Let’s talk about the weather (again)!
Not long ago – before the Covid-19 crisis - the world stood captivated in horror as scenes of environmental devastation and tragic loss of live in the Australian bushfires was televised across the world. And as people debate whether natural drought cycles, poor environmental management policies or other factors were ultimately responsible for this and other recent dramatic weather events, the overwhelming message in the public sphere has been that it serves as a wake-up call: climate change is real and its consequences are closing in on us quickly.
This spurred Anders Anderson (SHoF) and David T. Robinson (Duke) to administer a survey to a large random sample of Swedish households. The survey included questions about environmental knowledge, and it asked respondents to describe how likely they thought future climate-related calamities were. These included scenarios such as global temperature increases, food shortages and rising sea levels.
The results from the survey indeed suggest that concerns about a rapidly changing climate induced by extreme weather events ignite a “call to action” whereby affected respondents feel a strong urge to change their consumption and investment behavior, to align with environmental sustainability.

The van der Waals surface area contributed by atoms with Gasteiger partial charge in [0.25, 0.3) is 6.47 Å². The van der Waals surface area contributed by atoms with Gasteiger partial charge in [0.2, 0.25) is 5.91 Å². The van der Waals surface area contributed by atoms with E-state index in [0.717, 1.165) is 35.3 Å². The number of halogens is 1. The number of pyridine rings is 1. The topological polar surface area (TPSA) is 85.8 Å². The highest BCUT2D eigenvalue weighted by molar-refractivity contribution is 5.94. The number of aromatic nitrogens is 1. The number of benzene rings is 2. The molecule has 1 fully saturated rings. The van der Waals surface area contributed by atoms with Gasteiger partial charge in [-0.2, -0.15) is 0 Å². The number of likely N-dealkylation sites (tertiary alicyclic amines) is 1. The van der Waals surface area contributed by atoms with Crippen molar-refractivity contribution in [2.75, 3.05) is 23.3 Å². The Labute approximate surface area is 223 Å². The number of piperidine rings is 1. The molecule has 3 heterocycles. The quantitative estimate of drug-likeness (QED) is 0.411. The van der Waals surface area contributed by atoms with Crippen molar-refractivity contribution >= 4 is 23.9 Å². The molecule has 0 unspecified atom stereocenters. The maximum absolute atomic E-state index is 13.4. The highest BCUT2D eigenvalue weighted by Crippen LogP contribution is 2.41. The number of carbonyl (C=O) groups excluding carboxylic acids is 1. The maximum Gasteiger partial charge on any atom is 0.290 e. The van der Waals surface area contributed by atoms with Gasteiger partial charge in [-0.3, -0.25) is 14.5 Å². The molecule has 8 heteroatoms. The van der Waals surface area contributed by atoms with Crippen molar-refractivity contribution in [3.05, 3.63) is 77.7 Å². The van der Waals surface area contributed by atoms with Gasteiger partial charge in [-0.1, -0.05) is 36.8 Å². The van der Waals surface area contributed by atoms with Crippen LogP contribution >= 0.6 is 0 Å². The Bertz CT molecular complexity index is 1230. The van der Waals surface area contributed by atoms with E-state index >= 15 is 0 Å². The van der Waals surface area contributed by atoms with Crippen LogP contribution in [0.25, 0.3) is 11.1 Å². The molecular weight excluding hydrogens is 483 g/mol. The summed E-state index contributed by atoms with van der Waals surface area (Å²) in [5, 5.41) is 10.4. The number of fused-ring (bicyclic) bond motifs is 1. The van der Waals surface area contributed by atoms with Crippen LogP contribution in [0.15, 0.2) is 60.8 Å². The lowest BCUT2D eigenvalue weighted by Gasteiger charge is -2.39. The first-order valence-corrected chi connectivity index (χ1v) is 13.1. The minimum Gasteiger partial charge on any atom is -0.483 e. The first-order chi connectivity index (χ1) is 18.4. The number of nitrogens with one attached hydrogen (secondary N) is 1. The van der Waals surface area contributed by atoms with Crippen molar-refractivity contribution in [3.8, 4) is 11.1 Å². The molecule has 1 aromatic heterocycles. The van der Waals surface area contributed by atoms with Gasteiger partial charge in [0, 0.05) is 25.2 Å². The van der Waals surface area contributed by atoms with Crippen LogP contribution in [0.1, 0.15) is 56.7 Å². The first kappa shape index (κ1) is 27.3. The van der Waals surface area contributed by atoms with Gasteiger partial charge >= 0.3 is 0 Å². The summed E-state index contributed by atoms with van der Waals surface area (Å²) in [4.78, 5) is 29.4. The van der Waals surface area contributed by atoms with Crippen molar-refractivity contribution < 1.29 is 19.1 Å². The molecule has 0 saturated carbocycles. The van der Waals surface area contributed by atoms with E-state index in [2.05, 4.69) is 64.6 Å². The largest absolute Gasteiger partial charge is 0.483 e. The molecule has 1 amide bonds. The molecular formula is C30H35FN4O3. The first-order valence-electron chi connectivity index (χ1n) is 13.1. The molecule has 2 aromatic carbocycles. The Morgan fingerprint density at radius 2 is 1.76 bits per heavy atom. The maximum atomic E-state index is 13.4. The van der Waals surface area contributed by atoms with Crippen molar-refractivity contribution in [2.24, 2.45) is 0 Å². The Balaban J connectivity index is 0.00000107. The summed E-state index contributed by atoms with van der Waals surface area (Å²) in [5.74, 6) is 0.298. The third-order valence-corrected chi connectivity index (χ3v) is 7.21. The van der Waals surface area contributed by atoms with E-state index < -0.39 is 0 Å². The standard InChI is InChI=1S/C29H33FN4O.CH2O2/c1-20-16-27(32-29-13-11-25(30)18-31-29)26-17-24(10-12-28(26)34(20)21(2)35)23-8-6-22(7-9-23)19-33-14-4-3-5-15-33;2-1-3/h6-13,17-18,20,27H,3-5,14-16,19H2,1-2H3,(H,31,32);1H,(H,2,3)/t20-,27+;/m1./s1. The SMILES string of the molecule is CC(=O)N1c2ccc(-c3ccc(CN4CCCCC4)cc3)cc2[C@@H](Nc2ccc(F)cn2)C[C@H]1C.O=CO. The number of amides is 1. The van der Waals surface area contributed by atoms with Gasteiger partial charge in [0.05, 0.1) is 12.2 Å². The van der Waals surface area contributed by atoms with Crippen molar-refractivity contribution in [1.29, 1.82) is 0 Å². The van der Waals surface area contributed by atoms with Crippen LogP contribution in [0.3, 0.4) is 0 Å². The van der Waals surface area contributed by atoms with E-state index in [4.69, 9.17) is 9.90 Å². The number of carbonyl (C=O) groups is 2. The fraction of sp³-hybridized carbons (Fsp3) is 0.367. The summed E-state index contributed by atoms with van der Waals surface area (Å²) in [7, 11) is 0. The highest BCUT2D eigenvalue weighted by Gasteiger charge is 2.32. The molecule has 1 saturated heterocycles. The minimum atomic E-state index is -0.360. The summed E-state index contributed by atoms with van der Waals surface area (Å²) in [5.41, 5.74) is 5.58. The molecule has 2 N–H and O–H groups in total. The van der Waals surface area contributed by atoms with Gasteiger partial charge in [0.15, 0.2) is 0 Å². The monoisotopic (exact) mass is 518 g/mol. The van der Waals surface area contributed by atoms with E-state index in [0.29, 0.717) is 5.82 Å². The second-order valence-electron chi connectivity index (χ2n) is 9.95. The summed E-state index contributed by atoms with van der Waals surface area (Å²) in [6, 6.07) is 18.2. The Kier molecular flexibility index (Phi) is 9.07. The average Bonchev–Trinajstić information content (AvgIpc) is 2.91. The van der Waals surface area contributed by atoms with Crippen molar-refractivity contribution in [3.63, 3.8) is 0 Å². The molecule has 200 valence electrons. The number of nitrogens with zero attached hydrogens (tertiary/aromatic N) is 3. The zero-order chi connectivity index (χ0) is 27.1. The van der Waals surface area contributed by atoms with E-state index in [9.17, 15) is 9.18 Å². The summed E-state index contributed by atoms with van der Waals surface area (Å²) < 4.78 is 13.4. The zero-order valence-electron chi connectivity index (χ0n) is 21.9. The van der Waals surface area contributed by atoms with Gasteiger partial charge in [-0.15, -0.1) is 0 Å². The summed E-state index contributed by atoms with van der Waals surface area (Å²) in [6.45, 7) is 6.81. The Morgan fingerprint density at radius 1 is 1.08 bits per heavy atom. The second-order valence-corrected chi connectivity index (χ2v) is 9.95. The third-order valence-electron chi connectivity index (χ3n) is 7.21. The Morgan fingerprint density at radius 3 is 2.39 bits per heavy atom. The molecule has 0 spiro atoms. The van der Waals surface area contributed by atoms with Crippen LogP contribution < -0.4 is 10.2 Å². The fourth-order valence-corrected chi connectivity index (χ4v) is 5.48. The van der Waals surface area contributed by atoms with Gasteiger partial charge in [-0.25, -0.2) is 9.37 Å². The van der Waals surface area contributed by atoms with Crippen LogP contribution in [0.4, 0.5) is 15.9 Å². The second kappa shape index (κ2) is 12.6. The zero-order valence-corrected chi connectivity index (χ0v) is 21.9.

A snapshot of the survey results displayed in Figure 1 below confirm that Swedes in general are very “green”: 77% find environmental issues interesting and an overwhelming majority of people (69%) are willing to pay a premium for green products in general. But this also carry over to financial products. 44% support the view that environmentally friendly investments generate higher returns in the long run, and 41% are willing to pay higher fees for sustainable investments.
This survey evidence illustrates the need for classifications and standards in the consumer finance area. Consumers who are willing to pay a premium for sustainable financial products have the right to know that they get what they pay for.
To read the whole paper click here Anders Anderson David Robinson (2019). Talking About the Weather: Availability, Affect and the Demand for Green Investments. Working paper